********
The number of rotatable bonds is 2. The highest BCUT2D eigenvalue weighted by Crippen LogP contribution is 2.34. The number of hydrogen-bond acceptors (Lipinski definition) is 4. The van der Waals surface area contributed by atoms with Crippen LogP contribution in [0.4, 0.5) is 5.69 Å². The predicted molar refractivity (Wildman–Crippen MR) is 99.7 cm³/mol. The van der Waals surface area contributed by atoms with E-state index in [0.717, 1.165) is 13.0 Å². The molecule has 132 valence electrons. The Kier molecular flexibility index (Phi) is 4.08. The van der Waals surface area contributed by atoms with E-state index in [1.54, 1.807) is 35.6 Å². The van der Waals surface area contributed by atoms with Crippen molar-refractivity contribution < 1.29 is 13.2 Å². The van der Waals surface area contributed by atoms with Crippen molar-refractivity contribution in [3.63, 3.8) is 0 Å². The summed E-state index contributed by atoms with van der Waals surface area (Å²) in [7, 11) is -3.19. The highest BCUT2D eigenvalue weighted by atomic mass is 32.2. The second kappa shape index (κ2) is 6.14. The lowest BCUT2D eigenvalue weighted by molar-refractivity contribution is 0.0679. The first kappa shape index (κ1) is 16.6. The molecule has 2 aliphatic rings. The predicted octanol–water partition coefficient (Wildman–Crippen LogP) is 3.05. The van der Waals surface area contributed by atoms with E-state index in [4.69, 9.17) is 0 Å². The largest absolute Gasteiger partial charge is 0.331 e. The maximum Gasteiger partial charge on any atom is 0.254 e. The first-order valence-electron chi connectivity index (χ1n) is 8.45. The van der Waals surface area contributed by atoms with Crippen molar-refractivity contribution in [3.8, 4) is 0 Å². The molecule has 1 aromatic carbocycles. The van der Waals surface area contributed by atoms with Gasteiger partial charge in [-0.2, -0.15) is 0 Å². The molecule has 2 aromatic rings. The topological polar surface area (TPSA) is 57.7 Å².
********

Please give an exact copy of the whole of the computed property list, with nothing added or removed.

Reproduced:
The number of rotatable bonds is 2. The highest BCUT2D eigenvalue weighted by Crippen LogP contribution is 2.34. The number of hydrogen-bond acceptors (Lipinski definition) is 4. The van der Waals surface area contributed by atoms with Crippen LogP contribution in [0.4, 0.5) is 5.69 Å². The predicted molar refractivity (Wildman–Crippen MR) is 99.7 cm³/mol. The van der Waals surface area contributed by atoms with E-state index in [0.717, 1.165) is 13.0 Å². The molecule has 132 valence electrons. The Kier molecular flexibility index (Phi) is 4.08. The van der Waals surface area contributed by atoms with E-state index in [1.54, 1.807) is 35.6 Å². The van der Waals surface area contributed by atoms with Crippen molar-refractivity contribution < 1.29 is 13.2 Å². The van der Waals surface area contributed by atoms with Crippen molar-refractivity contribution in [3.63, 3.8) is 0 Å². The summed E-state index contributed by atoms with van der Waals surface area (Å²) in [7, 11) is -3.19. The highest BCUT2D eigenvalue weighted by atomic mass is 32.2. The second kappa shape index (κ2) is 6.14. The lowest BCUT2D eigenvalue weighted by molar-refractivity contribution is 0.0679. The first kappa shape index (κ1) is 16.6. The molecule has 2 aliphatic rings. The predicted octanol–water partition coefficient (Wildman–Crippen LogP) is 3.05. The van der Waals surface area contributed by atoms with E-state index in [4.69, 9.17) is 0 Å². The largest absolute Gasteiger partial charge is 0.331 e. The maximum Gasteiger partial charge on any atom is 0.254 e. The first-order valence-electron chi connectivity index (χ1n) is 8.45. The van der Waals surface area contributed by atoms with Crippen molar-refractivity contribution in [3.8, 4) is 0 Å². The molecule has 1 aromatic carbocycles. The van der Waals surface area contributed by atoms with Gasteiger partial charge in [-0.2, -0.15) is 0 Å². The molecule has 2 aromatic rings. The topological polar surface area (TPSA) is 57.7 Å².